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WTO Director-General launches 'Trade in a Globalizing World'
15
Jul '08
Patrick Low, Director, Economic Research and Statistics Division and Pascal Lamy, WTO Director-General, at the launch of the 2008 World Trade Report.
Patrick Low, Director, Economic Research and Statistics Division and Pascal Lamy, WTO Director-General, at the launch of the 2008 World Trade Report.
Trade has allowed nations to benefit from specialization and economies of scale to produce more efficiently. It has raised productivity, supported the spread of knowledge and new technologies, and enriched the range of choices available to consumers. But deeper integration into the world economy has not always proved popular, nor have the benefits of trade and globalization necessarily reached all sections of society. As a consequence, trade scepticism is on the rise in certain quarters.

This year's World Trade Report, entitled “Trade in a Globalizing World”, is devoted to an examination of the gains from international trade and the challenges arising from higher levels of integration. Over many years, governments in most countries have increasingly opened their economies to international trade, whether through multilateral trade negotiations, increased regional cooperation or as part of domestic reform programmes.

“Few would contest the benefits that globalization and trade have brought in terms of greater prosperity for hundreds of millions, as well as greater stability among nations. But many individuals in different societies across the world have shared little or not all in the benefits. The challenges facing governments in managing globalization are formidable, and success in spreading prosperity more widely requires a strong common purpose” says WTO Director-General Pascal Lamy in an introduction to the Report.

The Report explores a range of interlinking questions, starting with a consideration of what constitutes globalization, what drives it, the benefits it brings, the challenges it poses and what role trade plays in this world of ever-growing interdependency.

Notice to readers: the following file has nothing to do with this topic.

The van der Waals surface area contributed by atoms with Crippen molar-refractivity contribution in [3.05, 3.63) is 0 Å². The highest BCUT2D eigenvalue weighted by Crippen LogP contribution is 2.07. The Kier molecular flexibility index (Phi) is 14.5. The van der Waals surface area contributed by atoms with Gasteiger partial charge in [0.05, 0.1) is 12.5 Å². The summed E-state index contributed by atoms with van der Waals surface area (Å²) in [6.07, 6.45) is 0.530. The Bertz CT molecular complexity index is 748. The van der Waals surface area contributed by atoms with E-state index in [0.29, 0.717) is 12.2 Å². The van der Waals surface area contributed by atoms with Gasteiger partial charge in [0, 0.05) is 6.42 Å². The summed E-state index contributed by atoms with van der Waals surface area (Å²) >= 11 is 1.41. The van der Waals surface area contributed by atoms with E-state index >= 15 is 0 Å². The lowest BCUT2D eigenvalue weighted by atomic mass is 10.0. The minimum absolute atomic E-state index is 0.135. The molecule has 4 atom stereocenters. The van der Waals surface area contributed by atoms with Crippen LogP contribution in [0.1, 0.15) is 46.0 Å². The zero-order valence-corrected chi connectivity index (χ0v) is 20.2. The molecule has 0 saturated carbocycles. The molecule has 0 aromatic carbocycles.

We ask why some countries have managed to take advantage of falling trade costs and greater policy-driven trading opportunities while others have remained largely outside international commercial relations. We also consider who the winners and losers are from trade in society and what complementary action policy-makers need to take in order to secure the benefits of trade for society at large.

In examining these complex and multi-faceted questions, the Report reviews both the theoretical trade literature and empirical evidence that can help to give answers to these questions.

The causes and consequences of globalization

The Report notes that the key economic characteristic of globalization is deeper integration of product, capital and labour markets. Globalization is driven by technological innovation, political change, and economic policy choices, and this process of integration has caused significant structural changes in parts of the world economy.

The increased fusion of product, capital and labour markets internationally has resulted in a more efficient allocation of economic resources. Economic integration has resulted in higher levels of current output and prospects of higher future output.

Capital can flow to countries which need it the most for economic growth and development. Allowing workers to move across national borders can alleviate skill shortages in receiving countries or respond to the needs in rapidly ageing societies while alleviating unemployment or under-employment in countries providing these workers.


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